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Indiana Harmony Brigade
5646 Winterwind Court
Indianapolis, IN 46237
www.harmonybrigade.org/ihb
ihb@harmonybrigade.org






Learning Your Music

One of the most frustrating tasks for some of us barbershoppers is that of learning new music ... notes and words. Not only learning them, but also learning them correctly. However, music is precisely what we are all about. If you are someone who always seems to be one of the last "off the paper" in the chorus or your quartet perhaps this article may help. This will not address issues for those fortunate enough to learn from the sheet music and not require a learning CD/tape. Rather is for those of us who must use a part of the brain that requires seeing, hearing, and repetition.

Learning new music was a real struggle for me for several years. Then, in 2000 I was invited to attend the North Carolina Harmony Brigade. To participate I was required to learn 12 songs in about 4-1/2 months, and learn them well enough to hold my part in a quartet. Some of the songs were difficult arrangements. I soon realized that what I had been doing in the past was not going to work. The following is a process that was a result of that challenge. If you have difficulty learning new material, I encourage you to try it. The process initially takes about 1 to 1-1/2 hours of uninterrupted time at home. The rest you can do during drive time.

The first step is to set down with music in hand and a learning CD in your player. Listen and read through the music 10 times. It.s also an advantage if you have headphones as your part will be more predominant and you won.t encourage others in the house to do something they will later regret by having to listen to the same song over and over again. This is especially true if you are learning the bari part. It's important that you resist the temptation to sing at this point (very hard to do). Just read and listen. I repeat, no singing. This will take 30 to 45 minutes depending on the length of the song.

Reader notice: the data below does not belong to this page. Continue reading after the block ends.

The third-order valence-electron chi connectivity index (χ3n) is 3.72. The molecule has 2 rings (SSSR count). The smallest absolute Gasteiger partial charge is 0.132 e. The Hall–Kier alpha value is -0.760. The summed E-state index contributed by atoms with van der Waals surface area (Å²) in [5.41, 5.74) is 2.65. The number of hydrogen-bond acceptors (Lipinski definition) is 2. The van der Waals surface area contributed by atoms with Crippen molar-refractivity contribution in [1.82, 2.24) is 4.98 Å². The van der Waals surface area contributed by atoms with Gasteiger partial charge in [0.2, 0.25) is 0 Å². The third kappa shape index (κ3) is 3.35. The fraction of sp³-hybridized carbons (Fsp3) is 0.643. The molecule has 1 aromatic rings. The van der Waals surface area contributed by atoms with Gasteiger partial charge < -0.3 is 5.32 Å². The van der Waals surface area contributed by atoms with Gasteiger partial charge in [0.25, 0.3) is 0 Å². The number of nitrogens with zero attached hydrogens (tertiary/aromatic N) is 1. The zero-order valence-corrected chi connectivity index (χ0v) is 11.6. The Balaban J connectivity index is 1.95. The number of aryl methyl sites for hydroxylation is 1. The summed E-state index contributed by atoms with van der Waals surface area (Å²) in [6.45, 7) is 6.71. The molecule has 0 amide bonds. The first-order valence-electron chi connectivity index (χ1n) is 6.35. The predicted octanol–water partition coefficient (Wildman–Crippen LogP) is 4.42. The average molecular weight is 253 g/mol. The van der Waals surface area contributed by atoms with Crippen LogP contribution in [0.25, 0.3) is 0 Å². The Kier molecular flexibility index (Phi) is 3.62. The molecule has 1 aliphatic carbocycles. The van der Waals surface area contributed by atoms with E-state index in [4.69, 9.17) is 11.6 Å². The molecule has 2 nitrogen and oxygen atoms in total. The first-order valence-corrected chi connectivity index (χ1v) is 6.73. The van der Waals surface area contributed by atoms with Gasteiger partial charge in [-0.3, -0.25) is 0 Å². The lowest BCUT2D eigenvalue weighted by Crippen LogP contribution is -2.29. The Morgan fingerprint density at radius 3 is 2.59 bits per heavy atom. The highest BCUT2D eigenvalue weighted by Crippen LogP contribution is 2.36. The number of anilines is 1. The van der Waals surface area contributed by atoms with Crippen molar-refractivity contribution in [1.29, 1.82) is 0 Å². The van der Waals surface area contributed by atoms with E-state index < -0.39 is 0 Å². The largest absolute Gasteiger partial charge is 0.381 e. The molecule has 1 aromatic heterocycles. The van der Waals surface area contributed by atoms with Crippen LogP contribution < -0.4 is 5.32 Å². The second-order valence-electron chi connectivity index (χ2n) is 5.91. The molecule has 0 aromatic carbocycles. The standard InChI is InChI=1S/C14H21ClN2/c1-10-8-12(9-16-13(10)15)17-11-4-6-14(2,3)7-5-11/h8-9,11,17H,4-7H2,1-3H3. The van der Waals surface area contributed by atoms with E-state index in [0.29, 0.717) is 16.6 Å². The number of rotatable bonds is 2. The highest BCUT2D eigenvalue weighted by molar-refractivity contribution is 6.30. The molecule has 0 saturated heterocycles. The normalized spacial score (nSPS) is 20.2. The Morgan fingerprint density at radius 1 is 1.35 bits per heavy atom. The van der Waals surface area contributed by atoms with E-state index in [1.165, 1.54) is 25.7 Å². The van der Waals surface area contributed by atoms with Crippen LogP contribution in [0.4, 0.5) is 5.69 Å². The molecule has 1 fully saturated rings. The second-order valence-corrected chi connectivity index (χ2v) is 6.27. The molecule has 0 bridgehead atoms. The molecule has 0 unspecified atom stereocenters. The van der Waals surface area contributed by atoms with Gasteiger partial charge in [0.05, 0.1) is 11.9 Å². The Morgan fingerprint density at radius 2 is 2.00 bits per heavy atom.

The second step is to immediately listen to the song and sing along 10 times while reading the music. As you do this, make note of any measure(s) that seem to be difficult. If these parts continue to be a problem you can go back later and work on them. However, you will probably find that by doing steps 1 and 2 you will eventually be able to visualize certain measures, especially difficult ones, as you work on step 3.

The third step is to file the music and put the CD in your car to rehearse during drive time. If you drive much at all you should be able to learn about any arrangement in about a week. My average is now 4 to 7 days depending on the arrangement. My office is only about 2 miles from home, so you can see I don't get a lot of drive time unless I take a long trip.

One other thing that I have found helpful is to make a learning CD/tape of all your chorus and/or quartet repertoire. Playing it occasionally will keep the music fresh in your mind.

Will it work for you? I guess you won't know unless you try it. I found the more I used this process, the easier it became to learn a new arrangement.

Duane


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